I was born, raised and educated in Bradford and when I decided to set up my own recruitment business in 1997, I couldn’t think of a better place to do it. It’s a city full of talented, diverse and motivated people and businesses. A place where there is more entrepreneurialism than anywhere else in the UK.
Just over ten years later I sold the business and started another in the city – one that was as much about giving something back as it was about turning a profit. Despite (or maybe even because of) its reputational problems, there has always been a very social element to doing business in Bradford. We Bradfordians are a proud breed and want to see our local communities thrive.
In 2011, I was in the car on my way to give up a day of my time to take part in a Dragon’s Den style competition for school children at Bradford-based Seabrooks crisps. There was a story on the radio about some new research carried about by Travelodge which claimed that Bradford was the most unsafe city to visit in the UK. As a Bradfordian, I hear negative news stories about my home city on a weekly basis. However, I had rarely heard it called unsafe. In comparison to other major cities in the UK, it was known for being incredibly welcoming.
When I arrived at Seabrooks, I found that the other panel members were riled as well. The then CEO of Seabrooks was a Liverpudlian who remarked on the fact that there was nowhere in the city where he felt intimidated – unlike his beloved home town.
Somehow this story was the tipping point that made us want to take some serious action against all the negativity. It was having a major impact on the success and regeneration of the city and we weren’t going to sit back and take it any longer.
So Saleem Kader (the Managing Director of Bradford institution Bombay Stores) and I decided that we needed to do something that epitomised everything that Bradford was about. Something that was totally inclusive, not political and that tapped into the city’s entrepreneurial spirit. It also had to be something that didn’t look at the city through rose tinted glasses but that accepted and celebrated what made it different to other nearby cities like Leeds.
We came up with Positive Bradford Day and last September we got people to come together to speak up for the city we love and showcase everything that is great about it. It brought all the entrepreneurial and creative people and businesses out of the woodwork and into the spotlight.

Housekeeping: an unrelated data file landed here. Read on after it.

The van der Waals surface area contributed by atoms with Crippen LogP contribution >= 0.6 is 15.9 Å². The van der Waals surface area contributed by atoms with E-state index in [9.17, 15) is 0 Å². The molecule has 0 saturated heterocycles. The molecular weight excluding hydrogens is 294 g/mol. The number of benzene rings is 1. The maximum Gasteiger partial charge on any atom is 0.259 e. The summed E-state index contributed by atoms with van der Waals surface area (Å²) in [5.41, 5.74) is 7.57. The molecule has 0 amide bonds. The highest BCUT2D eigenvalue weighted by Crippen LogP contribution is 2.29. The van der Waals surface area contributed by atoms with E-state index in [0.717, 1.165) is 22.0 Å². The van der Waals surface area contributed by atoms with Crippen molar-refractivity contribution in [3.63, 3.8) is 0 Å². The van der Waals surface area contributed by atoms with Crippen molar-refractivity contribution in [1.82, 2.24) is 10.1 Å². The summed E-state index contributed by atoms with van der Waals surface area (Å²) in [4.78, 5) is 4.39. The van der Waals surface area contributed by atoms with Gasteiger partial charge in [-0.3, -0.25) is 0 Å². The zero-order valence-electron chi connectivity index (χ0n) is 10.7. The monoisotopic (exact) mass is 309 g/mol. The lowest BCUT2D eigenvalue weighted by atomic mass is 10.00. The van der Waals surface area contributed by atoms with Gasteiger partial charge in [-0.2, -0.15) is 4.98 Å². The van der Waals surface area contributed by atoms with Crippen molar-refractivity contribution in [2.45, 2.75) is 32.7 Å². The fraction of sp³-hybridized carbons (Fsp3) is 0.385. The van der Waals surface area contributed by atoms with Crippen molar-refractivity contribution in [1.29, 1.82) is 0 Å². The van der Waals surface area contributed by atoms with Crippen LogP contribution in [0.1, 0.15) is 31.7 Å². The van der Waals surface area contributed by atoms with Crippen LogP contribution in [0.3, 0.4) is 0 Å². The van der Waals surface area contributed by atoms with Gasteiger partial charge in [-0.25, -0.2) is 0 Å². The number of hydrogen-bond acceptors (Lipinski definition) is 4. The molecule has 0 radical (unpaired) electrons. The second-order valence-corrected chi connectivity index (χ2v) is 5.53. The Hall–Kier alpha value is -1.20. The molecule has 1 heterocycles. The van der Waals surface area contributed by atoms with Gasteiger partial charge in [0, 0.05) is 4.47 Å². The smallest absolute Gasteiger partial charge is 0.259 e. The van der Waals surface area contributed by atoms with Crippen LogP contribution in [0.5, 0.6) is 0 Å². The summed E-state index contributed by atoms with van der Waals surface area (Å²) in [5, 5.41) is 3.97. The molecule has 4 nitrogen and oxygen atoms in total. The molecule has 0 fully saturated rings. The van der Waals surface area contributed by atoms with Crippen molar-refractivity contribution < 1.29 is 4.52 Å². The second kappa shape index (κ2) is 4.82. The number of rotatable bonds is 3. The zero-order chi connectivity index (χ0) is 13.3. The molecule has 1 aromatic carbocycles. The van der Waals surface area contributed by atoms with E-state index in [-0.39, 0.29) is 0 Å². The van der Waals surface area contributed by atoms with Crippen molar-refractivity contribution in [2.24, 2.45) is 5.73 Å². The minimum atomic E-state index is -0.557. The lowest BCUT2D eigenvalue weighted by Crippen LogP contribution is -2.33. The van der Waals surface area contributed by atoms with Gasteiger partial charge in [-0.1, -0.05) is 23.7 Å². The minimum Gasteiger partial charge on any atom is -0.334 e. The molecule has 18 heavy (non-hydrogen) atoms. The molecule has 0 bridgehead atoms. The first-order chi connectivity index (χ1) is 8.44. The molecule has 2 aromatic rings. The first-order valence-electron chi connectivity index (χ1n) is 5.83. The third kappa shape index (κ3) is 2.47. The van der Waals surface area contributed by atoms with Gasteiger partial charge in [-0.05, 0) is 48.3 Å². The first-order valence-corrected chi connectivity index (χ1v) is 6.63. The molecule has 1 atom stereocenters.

Since then, we’ve launched the Positive Bradford 200 Club that pumps money into community groups, filled empty shops with art work, created retail space for creative businesses and started a campaign to train taxi drivers in how to ‘sell’ the city’s highlights. All of this is voluntary but it hasn’t been difficult to get Bradfordians on board to help – it is in our nature.
As we approach the second Positive Bradford Day, to be held on 22 June 2012, we’re looking at a city centre that is on its way to being transformed. The newly completed City Park has given us a focal point, which is already a hive of activity, the Westfield shopping centre has now been given the definite go ahead, and many of the empty shops and buildings are now being used and are drawing peoples’ eyes away from boarded up shop fronts up to breath-taking architecture.
These small changes have given the city a new lease of life and renewed ambition for the future. We are not a Leeds – and we don’t want to be – so we no longer need to play the part of its poor relation. Instead, we can focus on what is unique about Bradford. In the future, it will be a cultural and creative hub that people go out of their way to visit for its heritage and diversity – but we need people to believe it.
Behaviour breeds behaviour and as people see the creative business popping up in the city centre and people getting together to celebrate what we love about Bradford, attitudes will start to change. If everyone who moaned about or put down Bradford did something about it, it would happen much more quickly.
Positive Bradford Day is on 22 June 2012. Find out more at www.positivebradford.co.uk